Malvertising (also known as malicious advertising) is not a new thing and it is being used to so spread malware online. In other words, malvertising seeds a malicious code into online advertising networks and webpages. The worst part, no one suspect that they got infected with malware when they visit their favorite, trusted websites. You don’t even really need to click on anything, it’s enough to enter a website.
It’s quite suprising, that in 2016 we saw a dramatic rise in the number of online adverts containing malware, according to digital threat management company, RiskIQ. In total, there was a 132.6% rise in ‘malvertising’ compared with 2015. That is massive rise in quite a short period of one year. Delivered through ad networks such as Google and Facebook, threat actors use malvertising to propagate malware, ransomware, and scams (disingenuous advertising), as well as redirect victims to phishing pages and pages hosting exploit kits.
James Pleger, threat researcher at RiskIQ, said: “Malvertising is so nefarious because it’s a direct attack on the lifeblood of the internet as we know it. Digital media marketing is what funds the ‘free’ websites we all know and enjoy online. The success of the internet and all the people that rely on it is inextricably linked to online advertising success and safety.
“Publishers, ad platforms, and ad operations teams need active visibility, forensic information, and mitigation capability to enable them to effectively detect and respond to malicious ads in the wild.”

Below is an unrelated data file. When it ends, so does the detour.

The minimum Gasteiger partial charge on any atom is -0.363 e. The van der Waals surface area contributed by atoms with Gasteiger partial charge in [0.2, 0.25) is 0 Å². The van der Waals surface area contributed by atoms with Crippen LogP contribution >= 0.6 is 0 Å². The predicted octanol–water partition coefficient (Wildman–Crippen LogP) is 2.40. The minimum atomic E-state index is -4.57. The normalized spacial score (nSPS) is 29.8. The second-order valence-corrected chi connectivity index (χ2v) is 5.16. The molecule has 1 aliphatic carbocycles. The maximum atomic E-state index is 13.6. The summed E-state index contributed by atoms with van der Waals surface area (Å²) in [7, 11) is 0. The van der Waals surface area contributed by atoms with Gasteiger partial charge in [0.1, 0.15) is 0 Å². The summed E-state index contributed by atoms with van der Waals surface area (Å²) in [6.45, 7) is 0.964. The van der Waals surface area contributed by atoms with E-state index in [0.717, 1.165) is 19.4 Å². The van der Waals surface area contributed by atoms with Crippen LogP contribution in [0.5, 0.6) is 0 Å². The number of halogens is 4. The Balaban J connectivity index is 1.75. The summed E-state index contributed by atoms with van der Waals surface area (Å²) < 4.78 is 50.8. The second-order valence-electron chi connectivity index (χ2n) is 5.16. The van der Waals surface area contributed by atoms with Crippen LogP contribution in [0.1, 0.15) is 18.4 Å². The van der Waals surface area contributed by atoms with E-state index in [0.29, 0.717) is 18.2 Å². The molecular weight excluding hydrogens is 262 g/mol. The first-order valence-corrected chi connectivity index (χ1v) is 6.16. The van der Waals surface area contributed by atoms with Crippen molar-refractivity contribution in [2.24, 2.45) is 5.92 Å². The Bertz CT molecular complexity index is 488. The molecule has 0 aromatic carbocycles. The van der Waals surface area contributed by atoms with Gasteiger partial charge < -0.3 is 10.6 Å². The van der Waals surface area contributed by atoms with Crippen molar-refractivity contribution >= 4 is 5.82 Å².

The research also showed a 1,978% increase in redirections to phishing pages, an 845% rise in scam detections,a 22% jump in antivirus binary injections, 25.8% increase in malicious distribution systems and 58% rise in scareware and browser lockers.
According to a report compiled by eMarketer, the worldwide paid media market, which accelerates every year, recently hit more than half a trillion dollars, and worldwide paid media spending is expected to reach $674 billion by 2020.
“Malvertising threatens this online marketing growth,” James said. “For example, users wary of malvertising will block all ads, hampering the success of the digital advertising industry. By the end of 2017, 14.7 million people in the UK will be using ad blocking software*.”
Ade Camilleri is a leading Internet marketer and Data Marketing Analyst for some of the worlds leading Comapnies with a focus on Tourism, Public Companies, Government Organmisatioons and iGaming. He forms part of the Media Plan group of Copmpanies who provide Digital Marketing Services for iGaming, Tourtism and Fortune 500 Companies.